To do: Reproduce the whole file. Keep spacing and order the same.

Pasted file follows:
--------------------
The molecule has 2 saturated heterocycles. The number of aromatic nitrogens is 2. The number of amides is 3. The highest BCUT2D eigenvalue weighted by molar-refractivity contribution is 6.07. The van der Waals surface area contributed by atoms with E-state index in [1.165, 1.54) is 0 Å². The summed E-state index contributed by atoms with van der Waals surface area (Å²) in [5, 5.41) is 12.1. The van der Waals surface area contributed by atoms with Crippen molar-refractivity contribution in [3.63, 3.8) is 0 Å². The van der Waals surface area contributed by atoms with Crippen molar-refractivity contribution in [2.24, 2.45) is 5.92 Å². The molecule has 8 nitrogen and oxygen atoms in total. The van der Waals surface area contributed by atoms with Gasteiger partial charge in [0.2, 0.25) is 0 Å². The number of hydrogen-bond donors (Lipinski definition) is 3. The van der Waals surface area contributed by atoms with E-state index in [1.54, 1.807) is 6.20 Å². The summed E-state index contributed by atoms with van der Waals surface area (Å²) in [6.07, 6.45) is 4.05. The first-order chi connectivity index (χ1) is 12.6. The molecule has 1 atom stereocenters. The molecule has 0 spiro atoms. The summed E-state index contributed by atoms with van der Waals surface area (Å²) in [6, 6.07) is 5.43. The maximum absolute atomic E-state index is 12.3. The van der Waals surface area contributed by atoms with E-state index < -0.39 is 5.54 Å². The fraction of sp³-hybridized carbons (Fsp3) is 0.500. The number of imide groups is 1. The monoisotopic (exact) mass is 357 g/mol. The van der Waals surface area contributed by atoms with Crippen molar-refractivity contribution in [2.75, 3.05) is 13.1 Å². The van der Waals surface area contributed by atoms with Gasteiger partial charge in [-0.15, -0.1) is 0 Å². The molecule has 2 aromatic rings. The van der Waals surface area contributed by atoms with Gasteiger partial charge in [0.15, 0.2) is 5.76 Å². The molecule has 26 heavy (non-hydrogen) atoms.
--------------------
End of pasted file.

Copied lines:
The molecule has 2 saturated heterocycles. The number of aromatic nitrogens is 2. The number of amides is 3. The highest BCUT2D eigenvalue weighted by molar-refractivity contribution is 6.07. The van der Waals surface area contributed by atoms with E-state index in [1.165, 1.54) is 0 Å². The summed E-state index contributed by atoms with van der Waals surface area (Å²) in [5, 5.41) is 12.1. The van der Waals surface area contributed by atoms with Crippen molar-refractivity contribution in [3.63, 3.8) is 0 Å². The van der Waals surface area contributed by atoms with Crippen molar-refractivity contribution in [2.24, 2.45) is 5.92 Å². The molecule has 8 nitrogen and oxygen atoms in total. The van der Waals surface area contributed by atoms with Gasteiger partial charge in [0.2, 0.25) is 0 Å². The number of hydrogen-bond donors (Lipinski definition) is 3. The van der Waals surface area contributed by atoms with E-state index in [1.54, 1.807) is 6.20 Å². The summed E-state index contributed by atoms with van der Waals surface area (Å²) in [6.07, 6.45) is 4.05. The first-order chi connectivity index (χ1) is 12.6. The molecule has 1 atom stereocenters. The molecule has 0 spiro atoms. The summed E-state index contributed by atoms with van der Waals surface area (Å²) in [6, 6.07) is 5.43. The maximum absolute atomic E-state index is 12.3. The van der Waals surface area contributed by atoms with E-state index < -0.39 is 5.54 Å². The fraction of sp³-hybridized carbons (Fsp3) is 0.500. The number of imide groups is 1. The monoisotopic (exact) mass is 357 g/mol. The van der Waals surface area contributed by atoms with Crippen molar-refractivity contribution in [2.75, 3.05) is 13.1 Å². The van der Waals surface area contributed by atoms with Gasteiger partial charge in [-0.15, -0.1) is 0 Å². The molecule has 2 aromatic rings. The van der Waals surface area contributed by atoms with Gasteiger partial charge in [0.15, 0.2) is 5.76 Å². The molecule has 26 heavy (non-hydrogen) atoms.